Building resilience in a two degree warmer world | Sunday Observer

Building resilience in a two degree warmer world

The world is getting warmer. And even if the Paris Agreement goals are achieved, we may still see a temperature increase of more than two degrees, the benchmark established by climate scientists to avoid a climate catastrophe.

For this reason, we believe that strengthening the resilience of households, communities, businesses, and countries to combat climate change is not a choice but a dire necessity, especially in our region, Asia and the Pacific.

In the last decade, disasters such as typhoons and floodsin the region resulted in 316,000 deaths and $485 billion in damages, affecting 1.5 billion people. Millions more, especially the poor and the vulnerable,face threats to their livelihoods through such slow onset events as an increase in temperature and sea levels and water insecurity.

A study last year by the Asian Development Bank (ADB) and the Postdam Institute for Climate Impact Research found that the trend would only worsen, rolling back the region’s gains in economic development and poverty reduction.Another ADB study shows that developing Asia will need to invest $1.7 trillion per year in infrastructure by 2030 to maintain its growth momentum and tackle climate change.

To bring meaningful impact, we should build resilience to climate change and disaster risks in the broader context of sustainable development. This includes focusing on the region’s major challenges, such as the more than 300 million people still living in extreme poverty, rising inequality, social disparities, aging, poor infrastructure, the lack of public services, unplanned urban growth, and weak institutions.

Specifically, we believe we need a holistic approach that takes into account the physical infrastructure, the natural environment, and the social and financial elements of resilience, while examining the roles of individuals, households, communities, businesses,and nations.

First, infrastructure projects should be planned, designed, and constructed to factor in climate and disaster risks, including future changes in climate variables. To do that, ADB has introduced project climate risk screening processes to ensure that resilience considerations are identified and factored in the early days of infrastructure planning and design. We encourage engineers to tap into this new knowledge to improve infrastructure resilience.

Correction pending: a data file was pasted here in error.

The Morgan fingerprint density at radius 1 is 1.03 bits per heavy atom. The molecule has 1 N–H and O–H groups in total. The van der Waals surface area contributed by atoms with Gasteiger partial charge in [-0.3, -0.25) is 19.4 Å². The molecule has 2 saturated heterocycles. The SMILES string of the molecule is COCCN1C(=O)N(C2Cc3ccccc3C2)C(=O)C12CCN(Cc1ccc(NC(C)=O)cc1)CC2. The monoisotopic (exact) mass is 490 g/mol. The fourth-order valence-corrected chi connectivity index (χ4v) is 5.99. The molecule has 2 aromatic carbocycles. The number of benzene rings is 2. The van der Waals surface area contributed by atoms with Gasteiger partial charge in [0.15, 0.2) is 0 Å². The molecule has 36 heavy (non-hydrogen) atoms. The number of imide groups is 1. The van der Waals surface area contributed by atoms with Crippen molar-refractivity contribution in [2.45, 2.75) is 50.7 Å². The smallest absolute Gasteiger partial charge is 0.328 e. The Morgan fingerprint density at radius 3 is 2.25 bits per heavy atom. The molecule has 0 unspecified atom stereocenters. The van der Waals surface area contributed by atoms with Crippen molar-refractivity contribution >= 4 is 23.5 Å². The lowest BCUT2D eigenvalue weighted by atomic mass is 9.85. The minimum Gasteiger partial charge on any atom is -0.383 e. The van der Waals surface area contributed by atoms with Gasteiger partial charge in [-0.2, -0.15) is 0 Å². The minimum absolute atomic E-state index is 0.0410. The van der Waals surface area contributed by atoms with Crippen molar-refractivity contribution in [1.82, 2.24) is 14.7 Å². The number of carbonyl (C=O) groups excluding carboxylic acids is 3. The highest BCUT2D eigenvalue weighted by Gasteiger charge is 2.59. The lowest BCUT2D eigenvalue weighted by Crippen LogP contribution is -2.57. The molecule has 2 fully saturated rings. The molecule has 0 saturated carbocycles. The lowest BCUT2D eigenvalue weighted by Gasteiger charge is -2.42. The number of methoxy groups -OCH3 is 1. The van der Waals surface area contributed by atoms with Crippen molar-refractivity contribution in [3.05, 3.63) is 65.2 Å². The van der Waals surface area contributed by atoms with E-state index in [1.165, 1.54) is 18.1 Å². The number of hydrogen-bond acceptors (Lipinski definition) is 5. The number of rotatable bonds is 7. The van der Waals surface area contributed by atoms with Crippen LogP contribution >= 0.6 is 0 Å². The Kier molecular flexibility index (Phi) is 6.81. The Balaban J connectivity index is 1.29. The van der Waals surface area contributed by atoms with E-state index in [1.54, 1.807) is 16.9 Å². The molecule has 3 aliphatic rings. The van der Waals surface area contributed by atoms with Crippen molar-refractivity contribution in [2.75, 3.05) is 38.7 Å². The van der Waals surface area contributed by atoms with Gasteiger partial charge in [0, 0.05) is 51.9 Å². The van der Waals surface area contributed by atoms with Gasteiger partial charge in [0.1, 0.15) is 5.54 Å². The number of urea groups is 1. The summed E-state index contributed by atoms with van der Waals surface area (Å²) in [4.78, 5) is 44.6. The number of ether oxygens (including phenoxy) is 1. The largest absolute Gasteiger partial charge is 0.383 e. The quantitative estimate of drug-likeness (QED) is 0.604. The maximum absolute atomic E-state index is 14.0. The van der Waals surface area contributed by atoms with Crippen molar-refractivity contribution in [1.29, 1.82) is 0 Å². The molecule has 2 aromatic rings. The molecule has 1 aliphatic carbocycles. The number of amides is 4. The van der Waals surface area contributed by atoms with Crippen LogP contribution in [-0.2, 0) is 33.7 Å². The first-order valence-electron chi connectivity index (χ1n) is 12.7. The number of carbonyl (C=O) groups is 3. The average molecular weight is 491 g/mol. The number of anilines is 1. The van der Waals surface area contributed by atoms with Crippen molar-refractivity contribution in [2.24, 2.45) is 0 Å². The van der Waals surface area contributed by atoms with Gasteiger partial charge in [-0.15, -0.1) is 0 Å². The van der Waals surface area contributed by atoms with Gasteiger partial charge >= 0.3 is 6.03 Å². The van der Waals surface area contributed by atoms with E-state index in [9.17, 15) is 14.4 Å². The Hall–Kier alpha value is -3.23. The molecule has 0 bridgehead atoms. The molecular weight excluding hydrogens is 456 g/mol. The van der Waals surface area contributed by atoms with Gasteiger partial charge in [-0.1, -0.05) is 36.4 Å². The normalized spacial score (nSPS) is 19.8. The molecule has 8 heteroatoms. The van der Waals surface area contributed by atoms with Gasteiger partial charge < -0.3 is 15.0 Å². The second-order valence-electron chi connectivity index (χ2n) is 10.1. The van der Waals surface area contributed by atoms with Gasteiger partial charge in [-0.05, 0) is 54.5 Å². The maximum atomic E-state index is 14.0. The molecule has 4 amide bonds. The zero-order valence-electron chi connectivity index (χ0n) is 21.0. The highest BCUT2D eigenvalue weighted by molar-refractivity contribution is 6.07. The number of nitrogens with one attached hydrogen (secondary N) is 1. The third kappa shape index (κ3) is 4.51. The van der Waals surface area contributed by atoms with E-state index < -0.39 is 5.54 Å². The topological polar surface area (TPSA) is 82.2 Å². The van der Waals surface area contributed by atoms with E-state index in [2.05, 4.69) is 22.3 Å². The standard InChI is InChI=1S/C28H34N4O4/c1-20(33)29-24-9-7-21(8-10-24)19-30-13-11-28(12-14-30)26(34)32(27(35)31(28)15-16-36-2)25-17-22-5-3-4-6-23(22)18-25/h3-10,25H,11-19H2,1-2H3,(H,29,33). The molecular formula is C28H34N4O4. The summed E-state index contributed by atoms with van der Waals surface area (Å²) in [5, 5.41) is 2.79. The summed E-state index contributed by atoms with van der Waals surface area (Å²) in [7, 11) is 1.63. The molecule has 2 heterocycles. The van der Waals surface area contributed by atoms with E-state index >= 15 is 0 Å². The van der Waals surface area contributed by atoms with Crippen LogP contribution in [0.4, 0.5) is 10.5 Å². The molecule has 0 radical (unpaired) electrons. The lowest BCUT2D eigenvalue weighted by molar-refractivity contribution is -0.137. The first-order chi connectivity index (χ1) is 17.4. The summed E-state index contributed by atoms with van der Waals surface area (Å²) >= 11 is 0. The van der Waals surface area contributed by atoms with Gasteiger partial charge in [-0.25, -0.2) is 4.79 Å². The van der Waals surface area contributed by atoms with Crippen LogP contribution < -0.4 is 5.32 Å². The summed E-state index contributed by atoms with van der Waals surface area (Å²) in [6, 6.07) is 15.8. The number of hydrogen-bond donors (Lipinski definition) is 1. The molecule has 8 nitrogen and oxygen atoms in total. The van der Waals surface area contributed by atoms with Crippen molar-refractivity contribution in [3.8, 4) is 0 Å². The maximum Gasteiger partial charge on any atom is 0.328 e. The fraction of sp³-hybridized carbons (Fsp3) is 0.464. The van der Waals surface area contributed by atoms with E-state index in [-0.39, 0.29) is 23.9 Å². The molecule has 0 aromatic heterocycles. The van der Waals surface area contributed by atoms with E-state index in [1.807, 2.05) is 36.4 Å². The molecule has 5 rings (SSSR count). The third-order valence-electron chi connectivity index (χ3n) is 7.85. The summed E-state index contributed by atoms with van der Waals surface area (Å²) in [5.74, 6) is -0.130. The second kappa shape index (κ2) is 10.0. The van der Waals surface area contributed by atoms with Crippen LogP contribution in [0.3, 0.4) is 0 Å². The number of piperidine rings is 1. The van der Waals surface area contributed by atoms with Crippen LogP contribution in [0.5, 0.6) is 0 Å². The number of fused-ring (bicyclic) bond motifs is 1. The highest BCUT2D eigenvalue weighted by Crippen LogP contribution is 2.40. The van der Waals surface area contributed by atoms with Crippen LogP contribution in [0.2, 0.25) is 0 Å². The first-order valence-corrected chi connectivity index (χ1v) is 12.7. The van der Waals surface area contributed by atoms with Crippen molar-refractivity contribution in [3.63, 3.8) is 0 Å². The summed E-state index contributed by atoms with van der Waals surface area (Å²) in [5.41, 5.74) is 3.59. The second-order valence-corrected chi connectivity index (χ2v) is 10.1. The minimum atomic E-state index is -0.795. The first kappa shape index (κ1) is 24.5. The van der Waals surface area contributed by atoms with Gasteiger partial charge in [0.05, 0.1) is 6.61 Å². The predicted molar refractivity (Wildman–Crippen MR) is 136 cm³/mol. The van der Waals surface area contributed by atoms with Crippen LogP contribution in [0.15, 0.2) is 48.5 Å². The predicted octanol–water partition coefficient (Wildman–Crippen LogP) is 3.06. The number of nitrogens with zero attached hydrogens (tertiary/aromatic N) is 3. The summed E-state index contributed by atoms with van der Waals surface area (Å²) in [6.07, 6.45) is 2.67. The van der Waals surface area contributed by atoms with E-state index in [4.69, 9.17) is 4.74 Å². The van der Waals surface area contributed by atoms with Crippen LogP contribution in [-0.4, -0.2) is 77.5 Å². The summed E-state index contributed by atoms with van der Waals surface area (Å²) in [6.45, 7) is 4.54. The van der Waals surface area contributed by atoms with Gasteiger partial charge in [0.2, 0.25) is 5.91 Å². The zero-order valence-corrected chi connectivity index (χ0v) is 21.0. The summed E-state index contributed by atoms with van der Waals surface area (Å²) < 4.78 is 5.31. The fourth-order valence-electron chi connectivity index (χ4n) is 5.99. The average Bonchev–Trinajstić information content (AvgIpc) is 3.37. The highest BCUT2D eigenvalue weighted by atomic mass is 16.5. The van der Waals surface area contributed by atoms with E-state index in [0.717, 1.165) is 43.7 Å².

Second, building the resilience of our ecosystems is as important as that of physical infrastructure.Ecosystems provide a range of services, including regulating services that are critical to building resilience. For example, coral reefs and mangroves protect coastlines from the impacts of storm surges and tsunamis.Wetlands act as a natural buffer to the surrounding environment.In addition, better ecosystems lead to more livelihood opportunities for the poor and the vulnerable.

An ADB project in Pingxiang, the People’s Republic of China, is piloting the concept of “sponge city,” which uses natural solutions to address the increased flood risk, inadequate drainage infrastructure, and limited wastewater treatment.

Those solutions include protecting floodplains, restoring wetlands, and creating wider green spaces along rivers to enhance water and rainwater management.

Third, we should also focus on the human and social dimensions of climate and disaster resilience, because poverty and climate and disaster risk reinforce each other.Evidence shows that the poor and vulnerable population are disproportionately impacted by climate change and disasters, such as the loss of life and income, damage to their assets, and disruptions of their livelihoods. That could lead to hunger, debt, and health problems, pushing them further into poverty.

In Myanmar, ADB is supporting the government’s effort tostrengthen resilience through community-driven development initiatives.Climate change and disaster riskswill be usedas an indicator to select rural communities that will be supported withresilient community infrastructure, as well as livelihoods that factor in longer-term risks. Finally,countries, businesses, and communities needfinancial instruments to manage residualdisaster risks, including budgetary reserves, contingent credit, and risk transfer mechanisms, such as disaster insurance and catastrophe bonds.

For example, Pacific Island countries—Cook Islands, Samoa, Tonga, and Tuvalu—have obtained contingent financing from ADB, which allows these countries to access immediate liquidity in the aftermath of a disaster. That can help the countries reduce the impact of disasters by speeding up recovery and reconstruction efforts. In February, Tonga received ADB contingent credit three days after Cyclone Gita hit, demonstrating the effectiveness of financial preparedness.

We believe the comprehensive approach, which builds physical, ecosystem, social, and financial resilience in the wider development context, will help countries and communities manage climate change and disaster risk in a more sustainable manner.As the world keeps getting warmer, building resilience in all the facets of development is no longer an option, but a matter of survival.

- Preety M. Bhandari is Director of the Asian Development Bank’s Climate Change and Disaster Risk Management Division (SDCD). Arghya Sinha Roy is Senior Disaster Risk Management Specialist in SDCD. 

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